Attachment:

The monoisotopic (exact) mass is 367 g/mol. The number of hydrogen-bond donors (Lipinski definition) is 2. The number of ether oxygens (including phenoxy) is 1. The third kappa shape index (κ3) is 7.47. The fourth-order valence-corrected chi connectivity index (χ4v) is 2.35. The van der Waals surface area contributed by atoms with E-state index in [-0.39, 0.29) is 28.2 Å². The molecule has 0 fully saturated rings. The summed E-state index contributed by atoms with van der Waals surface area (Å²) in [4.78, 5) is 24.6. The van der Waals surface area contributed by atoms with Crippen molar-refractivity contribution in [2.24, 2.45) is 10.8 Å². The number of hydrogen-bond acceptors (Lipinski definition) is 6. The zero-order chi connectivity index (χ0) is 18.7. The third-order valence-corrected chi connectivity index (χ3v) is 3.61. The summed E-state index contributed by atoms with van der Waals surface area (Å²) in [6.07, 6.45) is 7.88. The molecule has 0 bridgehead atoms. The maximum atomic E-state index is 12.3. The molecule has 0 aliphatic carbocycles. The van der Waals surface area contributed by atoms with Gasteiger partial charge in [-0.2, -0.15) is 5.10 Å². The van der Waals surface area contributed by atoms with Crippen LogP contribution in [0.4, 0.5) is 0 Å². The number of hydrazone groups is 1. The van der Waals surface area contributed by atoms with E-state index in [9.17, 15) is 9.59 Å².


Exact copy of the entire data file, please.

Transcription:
The monoisotopic (exact) mass is 367 g/mol. The number of hydrogen-bond donors (Lipinski definition) is 2. The number of ether oxygens (including phenoxy) is 1. The third kappa shape index (κ3) is 7.47. The fourth-order valence-corrected chi connectivity index (χ4v) is 2.35. The van der Waals surface area contributed by atoms with E-state index in [-0.39, 0.29) is 28.2 Å². The molecule has 0 fully saturated rings. The summed E-state index contributed by atoms with van der Waals surface area (Å²) in [4.78, 5) is 24.6. The van der Waals surface area contributed by atoms with Crippen molar-refractivity contribution in [2.24, 2.45) is 10.8 Å². The number of hydrogen-bond acceptors (Lipinski definition) is 6. The zero-order chi connectivity index (χ0) is 18.7. The third-order valence-corrected chi connectivity index (χ3v) is 3.61. The summed E-state index contributed by atoms with van der Waals surface area (Å²) in [6.07, 6.45) is 7.88. The molecule has 0 bridgehead atoms. The maximum atomic E-state index is 12.3. The molecule has 0 aliphatic carbocycles. The van der Waals surface area contributed by atoms with Gasteiger partial charge in [-0.2, -0.15) is 5.10 Å². The van der Waals surface area contributed by atoms with Crippen LogP contribution in [0.4, 0.5) is 0 Å². The number of hydrazone groups is 1. The van der Waals surface area contributed by atoms with E-state index in [9.17, 15) is 9.59 Å².